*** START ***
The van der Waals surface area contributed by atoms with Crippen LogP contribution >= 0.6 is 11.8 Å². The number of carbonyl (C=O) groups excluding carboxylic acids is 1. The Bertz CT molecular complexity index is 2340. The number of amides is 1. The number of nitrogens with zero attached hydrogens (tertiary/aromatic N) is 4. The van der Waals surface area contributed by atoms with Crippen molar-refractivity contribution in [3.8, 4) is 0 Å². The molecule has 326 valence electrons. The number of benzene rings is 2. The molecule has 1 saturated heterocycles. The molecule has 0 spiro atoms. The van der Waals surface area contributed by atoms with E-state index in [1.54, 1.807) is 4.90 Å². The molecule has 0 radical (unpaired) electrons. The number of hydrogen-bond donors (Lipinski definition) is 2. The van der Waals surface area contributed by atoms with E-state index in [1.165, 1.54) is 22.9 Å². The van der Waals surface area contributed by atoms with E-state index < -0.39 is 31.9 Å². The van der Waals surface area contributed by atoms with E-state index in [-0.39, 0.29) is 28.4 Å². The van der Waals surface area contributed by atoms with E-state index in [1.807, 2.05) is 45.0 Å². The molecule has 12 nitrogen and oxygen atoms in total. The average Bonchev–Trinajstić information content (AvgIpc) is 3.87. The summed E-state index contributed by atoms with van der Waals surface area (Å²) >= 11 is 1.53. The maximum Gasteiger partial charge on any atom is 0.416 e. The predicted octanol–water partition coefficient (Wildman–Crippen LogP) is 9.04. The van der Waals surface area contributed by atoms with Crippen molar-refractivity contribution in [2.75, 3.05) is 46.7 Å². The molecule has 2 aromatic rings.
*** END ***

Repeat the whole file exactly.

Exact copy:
The van der Waals surface area contributed by atoms with Crippen LogP contribution >= 0.6 is 11.8 Å². The number of carbonyl (C=O) groups excluding carboxylic acids is 1. The Bertz CT molecular complexity index is 2340. The number of amides is 1. The number of nitrogens with zero attached hydrogens (tertiary/aromatic N) is 4. The van der Waals surface area contributed by atoms with Crippen molar-refractivity contribution in [3.8, 4) is 0 Å². The molecule has 326 valence electrons. The number of benzene rings is 2. The molecule has 1 saturated heterocycles. The molecule has 0 spiro atoms. The van der Waals surface area contributed by atoms with E-state index in [1.54, 1.807) is 4.90 Å². The molecule has 0 radical (unpaired) electrons. The number of hydrogen-bond donors (Lipinski definition) is 2. The van der Waals surface area contributed by atoms with E-state index in [1.165, 1.54) is 22.9 Å². The van der Waals surface area contributed by atoms with E-state index < -0.39 is 31.9 Å². The van der Waals surface area contributed by atoms with E-state index in [-0.39, 0.29) is 28.4 Å². The van der Waals surface area contributed by atoms with E-state index in [1.807, 2.05) is 45.0 Å². The molecule has 12 nitrogen and oxygen atoms in total. The average Bonchev–Trinajstić information content (AvgIpc) is 3.87. The summed E-state index contributed by atoms with van der Waals surface area (Å²) >= 11 is 1.53. The maximum Gasteiger partial charge on any atom is 0.416 e. The predicted octanol–water partition coefficient (Wildman–Crippen LogP) is 9.04. The van der Waals surface area contributed by atoms with Crippen molar-refractivity contribution in [2.75, 3.05) is 46.7 Å². The molecule has 2 aromatic rings.